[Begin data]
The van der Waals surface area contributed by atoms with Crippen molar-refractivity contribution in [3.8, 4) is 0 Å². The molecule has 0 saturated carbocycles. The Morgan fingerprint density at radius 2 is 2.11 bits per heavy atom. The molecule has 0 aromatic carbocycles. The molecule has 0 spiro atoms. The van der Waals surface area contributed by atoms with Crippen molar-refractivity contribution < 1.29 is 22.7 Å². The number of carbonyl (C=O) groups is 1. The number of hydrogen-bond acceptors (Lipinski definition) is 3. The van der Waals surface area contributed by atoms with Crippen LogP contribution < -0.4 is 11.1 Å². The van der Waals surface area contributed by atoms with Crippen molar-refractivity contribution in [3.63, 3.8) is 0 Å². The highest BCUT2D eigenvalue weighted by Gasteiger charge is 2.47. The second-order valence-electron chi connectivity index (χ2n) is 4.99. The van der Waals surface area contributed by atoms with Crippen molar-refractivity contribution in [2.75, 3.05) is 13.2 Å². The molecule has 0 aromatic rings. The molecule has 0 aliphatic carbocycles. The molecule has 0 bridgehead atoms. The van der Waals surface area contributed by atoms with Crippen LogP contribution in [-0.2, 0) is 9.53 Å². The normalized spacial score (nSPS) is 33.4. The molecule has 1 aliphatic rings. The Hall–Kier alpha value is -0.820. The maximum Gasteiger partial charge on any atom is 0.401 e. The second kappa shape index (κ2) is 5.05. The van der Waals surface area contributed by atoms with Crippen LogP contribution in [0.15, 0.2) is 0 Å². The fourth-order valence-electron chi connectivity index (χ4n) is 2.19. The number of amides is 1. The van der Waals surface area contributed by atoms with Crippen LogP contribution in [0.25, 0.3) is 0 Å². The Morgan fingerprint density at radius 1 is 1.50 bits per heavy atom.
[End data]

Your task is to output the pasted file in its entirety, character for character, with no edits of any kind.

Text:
The van der Waals surface area contributed by atoms with Crippen molar-refractivity contribution in [3.8, 4) is 0 Å². The molecule has 0 saturated carbocycles. The Morgan fingerprint density at radius 2 is 2.11 bits per heavy atom. The molecule has 0 aromatic carbocycles. The molecule has 0 spiro atoms. The van der Waals surface area contributed by atoms with Crippen molar-refractivity contribution < 1.29 is 22.7 Å². The number of carbonyl (C=O) groups is 1. The number of hydrogen-bond acceptors (Lipinski definition) is 3. The van der Waals surface area contributed by atoms with Crippen LogP contribution < -0.4 is 11.1 Å². The van der Waals surface area contributed by atoms with Crippen molar-refractivity contribution in [3.63, 3.8) is 0 Å². The highest BCUT2D eigenvalue weighted by Gasteiger charge is 2.47. The second-order valence-electron chi connectivity index (χ2n) is 4.99. The van der Waals surface area contributed by atoms with Crippen molar-refractivity contribution in [2.75, 3.05) is 13.2 Å². The molecule has 0 aromatic rings. The molecule has 0 aliphatic carbocycles. The molecule has 0 bridgehead atoms. The van der Waals surface area contributed by atoms with Crippen LogP contribution in [-0.2, 0) is 9.53 Å². The normalized spacial score (nSPS) is 33.4. The molecule has 1 aliphatic rings. The Hall–Kier alpha value is -0.820. The maximum Gasteiger partial charge on any atom is 0.401 e. The second kappa shape index (κ2) is 5.05. The van der Waals surface area contributed by atoms with Crippen LogP contribution in [0.15, 0.2) is 0 Å². The fourth-order valence-electron chi connectivity index (χ4n) is 2.19. The number of amides is 1. The van der Waals surface area contributed by atoms with Crippen LogP contribution in [0.25, 0.3) is 0 Å². The Morgan fingerprint density at radius 1 is 1.50 bits per heavy atom.